Chemists at Brookhaven National Laboratory have developed a new machine-learning (ML) framework that can zero in on which steps of a multistep chemical conversion should be tweaked to improve productivity. The approach could help guide the design of catalysts — chemical “dealmakers” that speed up reactions.
“Our goal was to identify which elementary step in the reaction network or which subset of steps controls the catalytic activity,” said Wenjie Liao, the first author on a paper describing the method just published in the journal Catalysis Science & Technology. Liao is a graduate student at Stony Brook University who has been working with scientists in the Catalysis Reactivity and Structure (CRS) group in Brookhaven Lab’s Chemistry Division.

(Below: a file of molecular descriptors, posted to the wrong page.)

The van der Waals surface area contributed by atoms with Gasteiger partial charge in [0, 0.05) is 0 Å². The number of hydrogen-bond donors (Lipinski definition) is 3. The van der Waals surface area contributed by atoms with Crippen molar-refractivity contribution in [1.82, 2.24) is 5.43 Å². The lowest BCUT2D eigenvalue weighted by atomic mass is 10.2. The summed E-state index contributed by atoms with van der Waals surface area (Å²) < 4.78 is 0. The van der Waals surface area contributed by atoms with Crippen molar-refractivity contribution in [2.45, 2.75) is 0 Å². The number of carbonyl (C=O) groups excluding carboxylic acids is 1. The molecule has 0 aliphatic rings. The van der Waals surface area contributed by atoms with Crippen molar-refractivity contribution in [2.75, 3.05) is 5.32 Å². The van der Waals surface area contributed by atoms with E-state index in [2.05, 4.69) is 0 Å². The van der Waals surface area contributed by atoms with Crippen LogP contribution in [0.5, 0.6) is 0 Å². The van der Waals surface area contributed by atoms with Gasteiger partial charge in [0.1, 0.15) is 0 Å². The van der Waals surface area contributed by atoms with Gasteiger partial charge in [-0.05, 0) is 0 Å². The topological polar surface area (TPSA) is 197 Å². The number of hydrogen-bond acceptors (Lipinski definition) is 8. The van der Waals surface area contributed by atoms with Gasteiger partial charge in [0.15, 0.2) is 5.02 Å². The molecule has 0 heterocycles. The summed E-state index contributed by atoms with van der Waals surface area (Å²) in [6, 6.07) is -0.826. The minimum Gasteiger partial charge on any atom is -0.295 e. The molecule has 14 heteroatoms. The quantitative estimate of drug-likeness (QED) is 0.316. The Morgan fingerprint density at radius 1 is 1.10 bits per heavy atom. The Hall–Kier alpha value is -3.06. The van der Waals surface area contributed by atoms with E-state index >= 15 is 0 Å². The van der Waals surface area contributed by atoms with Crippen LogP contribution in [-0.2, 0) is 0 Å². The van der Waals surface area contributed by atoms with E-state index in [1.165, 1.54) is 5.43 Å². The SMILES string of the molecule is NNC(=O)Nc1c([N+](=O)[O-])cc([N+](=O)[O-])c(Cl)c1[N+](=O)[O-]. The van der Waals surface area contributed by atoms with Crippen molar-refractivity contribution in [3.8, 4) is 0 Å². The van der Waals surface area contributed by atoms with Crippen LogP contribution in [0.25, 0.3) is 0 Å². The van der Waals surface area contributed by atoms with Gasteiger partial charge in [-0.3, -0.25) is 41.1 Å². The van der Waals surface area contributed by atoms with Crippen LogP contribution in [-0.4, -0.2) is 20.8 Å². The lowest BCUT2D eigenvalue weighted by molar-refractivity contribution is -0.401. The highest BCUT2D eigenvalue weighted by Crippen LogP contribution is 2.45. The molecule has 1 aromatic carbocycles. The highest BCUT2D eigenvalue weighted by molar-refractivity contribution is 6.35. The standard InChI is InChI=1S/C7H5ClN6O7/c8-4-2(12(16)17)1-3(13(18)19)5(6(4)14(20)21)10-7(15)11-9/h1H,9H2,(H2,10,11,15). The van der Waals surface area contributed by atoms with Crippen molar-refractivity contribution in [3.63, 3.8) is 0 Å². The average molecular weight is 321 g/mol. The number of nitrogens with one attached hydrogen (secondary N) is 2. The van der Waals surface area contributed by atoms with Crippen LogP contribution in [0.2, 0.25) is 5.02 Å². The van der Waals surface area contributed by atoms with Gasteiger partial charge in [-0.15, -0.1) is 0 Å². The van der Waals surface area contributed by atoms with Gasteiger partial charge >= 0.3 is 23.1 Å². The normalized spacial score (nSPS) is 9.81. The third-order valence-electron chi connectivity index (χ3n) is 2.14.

The team developed the method to analyze the conversion of carbon monoxide to methanol using a copper-based catalyst. The reaction consists of seven fairly straightforward elementary steps.
Ping Liu, the CRS chemist who led the work, said, “We used this reaction as an example of our ML framework method, but you can put any reaction into this framework in general.”
For more about the research, see the Brookhaven Lab press release.